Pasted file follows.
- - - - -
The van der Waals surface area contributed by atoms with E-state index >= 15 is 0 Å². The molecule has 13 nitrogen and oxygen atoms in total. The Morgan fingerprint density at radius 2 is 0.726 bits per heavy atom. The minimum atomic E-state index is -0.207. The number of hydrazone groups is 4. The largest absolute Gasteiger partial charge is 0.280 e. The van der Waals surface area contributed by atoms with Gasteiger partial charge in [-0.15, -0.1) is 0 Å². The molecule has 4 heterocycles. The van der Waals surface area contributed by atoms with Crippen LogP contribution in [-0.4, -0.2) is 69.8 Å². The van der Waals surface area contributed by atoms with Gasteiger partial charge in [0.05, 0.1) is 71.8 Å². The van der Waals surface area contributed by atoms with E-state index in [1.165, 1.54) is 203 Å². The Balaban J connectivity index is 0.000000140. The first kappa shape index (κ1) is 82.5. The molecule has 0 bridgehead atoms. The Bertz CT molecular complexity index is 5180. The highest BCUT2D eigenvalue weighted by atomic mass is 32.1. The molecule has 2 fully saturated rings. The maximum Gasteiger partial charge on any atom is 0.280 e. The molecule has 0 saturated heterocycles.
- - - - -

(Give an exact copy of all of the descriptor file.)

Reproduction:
The van der Waals surface area contributed by atoms with E-state index >= 15 is 0 Å². The molecule has 13 nitrogen and oxygen atoms in total. The Morgan fingerprint density at radius 2 is 0.726 bits per heavy atom. The minimum atomic E-state index is -0.207. The number of hydrazone groups is 4. The largest absolute Gasteiger partial charge is 0.280 e. The van der Waals surface area contributed by atoms with Gasteiger partial charge in [-0.15, -0.1) is 0 Å². The molecule has 4 heterocycles. The van der Waals surface area contributed by atoms with Crippen LogP contribution in [-0.4, -0.2) is 69.8 Å². The van der Waals surface area contributed by atoms with Gasteiger partial charge in [0.05, 0.1) is 71.8 Å². The van der Waals surface area contributed by atoms with E-state index in [1.165, 1.54) is 203 Å². The Balaban J connectivity index is 0.000000140. The first kappa shape index (κ1) is 82.5. The molecule has 0 bridgehead atoms. The Bertz CT molecular complexity index is 5180. The highest BCUT2D eigenvalue weighted by atomic mass is 32.1. The molecule has 2 fully saturated rings. The maximum Gasteiger partial charge on any atom is 0.280 e. The molecule has 0 saturated heterocycles.